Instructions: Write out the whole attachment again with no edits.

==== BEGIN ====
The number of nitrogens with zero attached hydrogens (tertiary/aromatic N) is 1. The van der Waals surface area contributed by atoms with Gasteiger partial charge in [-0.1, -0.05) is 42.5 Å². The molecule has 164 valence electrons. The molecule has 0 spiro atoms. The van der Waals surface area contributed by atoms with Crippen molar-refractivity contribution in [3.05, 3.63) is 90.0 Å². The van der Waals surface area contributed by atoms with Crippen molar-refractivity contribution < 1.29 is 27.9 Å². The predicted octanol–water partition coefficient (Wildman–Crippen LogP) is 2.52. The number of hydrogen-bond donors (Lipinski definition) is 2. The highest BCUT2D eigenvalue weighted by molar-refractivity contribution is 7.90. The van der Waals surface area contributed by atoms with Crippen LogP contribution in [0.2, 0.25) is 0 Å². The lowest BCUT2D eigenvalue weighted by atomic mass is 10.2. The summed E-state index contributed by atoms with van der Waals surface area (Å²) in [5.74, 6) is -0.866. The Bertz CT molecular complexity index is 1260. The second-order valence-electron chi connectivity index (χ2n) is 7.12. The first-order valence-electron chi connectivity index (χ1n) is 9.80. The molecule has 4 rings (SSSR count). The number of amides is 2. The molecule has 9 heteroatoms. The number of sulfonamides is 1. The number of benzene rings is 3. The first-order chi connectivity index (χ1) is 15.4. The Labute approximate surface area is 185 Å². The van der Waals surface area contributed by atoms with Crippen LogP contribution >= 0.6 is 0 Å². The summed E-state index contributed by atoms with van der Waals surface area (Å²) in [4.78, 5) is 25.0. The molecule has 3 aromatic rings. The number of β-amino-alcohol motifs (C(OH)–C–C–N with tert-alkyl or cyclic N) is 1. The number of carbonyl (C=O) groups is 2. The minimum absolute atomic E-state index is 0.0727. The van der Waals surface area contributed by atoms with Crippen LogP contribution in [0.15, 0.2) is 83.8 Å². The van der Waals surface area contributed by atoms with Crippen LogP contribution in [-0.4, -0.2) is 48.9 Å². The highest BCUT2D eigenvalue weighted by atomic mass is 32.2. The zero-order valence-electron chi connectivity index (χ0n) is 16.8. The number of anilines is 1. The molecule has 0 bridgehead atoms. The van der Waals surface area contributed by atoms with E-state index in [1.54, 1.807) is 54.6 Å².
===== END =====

The number of nitrogens with zero attached hydrogens (tertiary/aromatic N) is 1. The van der Waals surface area contributed by atoms with Gasteiger partial charge in [-0.1, -0.05) is 42.5 Å². The molecule has 164 valence electrons. The molecule has 0 spiro atoms. The van der Waals surface area contributed by atoms with Crippen molar-refractivity contribution in [3.05, 3.63) is 90.0 Å². The van der Waals surface area contributed by atoms with Crippen molar-refractivity contribution < 1.29 is 27.9 Å². The predicted octanol–water partition coefficient (Wildman–Crippen LogP) is 2.52. The number of hydrogen-bond donors (Lipinski definition) is 2. The highest BCUT2D eigenvalue weighted by molar-refractivity contribution is 7.90. The van der Waals surface area contributed by atoms with Crippen LogP contribution in [0.2, 0.25) is 0 Å². The lowest BCUT2D eigenvalue weighted by atomic mass is 10.2. The summed E-state index contributed by atoms with van der Waals surface area (Å²) in [5.74, 6) is -0.866. The Bertz CT molecular complexity index is 1260. The second-order valence-electron chi connectivity index (χ2n) is 7.12. The first-order valence-electron chi connectivity index (χ1n) is 9.80. The molecule has 4 rings (SSSR count). The number of amides is 2. The molecule has 9 heteroatoms. The number of sulfonamides is 1. The number of benzene rings is 3. The first-order chi connectivity index (χ1) is 15.4. The Labute approximate surface area is 185 Å². The van der Waals surface area contributed by atoms with Crippen LogP contribution >= 0.6 is 0 Å². The summed E-state index contributed by atoms with van der Waals surface area (Å²) in [4.78, 5) is 25.0. The molecule has 3 aromatic rings. The number of β-amino-alcohol motifs (C(OH)–C–C–N with tert-alkyl or cyclic N) is 1. The number of carbonyl (C=O) groups is 2. The minimum absolute atomic E-state index is 0.0727. The van der Waals surface area contributed by atoms with Crippen LogP contribution in [0.15, 0.2) is 83.8 Å². The van der Waals surface area contributed by atoms with Crippen LogP contribution in [-0.4, -0.2) is 48.9 Å². The highest BCUT2D eigenvalue weighted by atomic mass is 32.2. The zero-order valence-electron chi connectivity index (χ0n) is 16.8. The number of anilines is 1. The molecule has 0 bridgehead atoms. The van der Waals surface area contributed by atoms with E-state index in [1.54, 1.807) is 54.6 Å².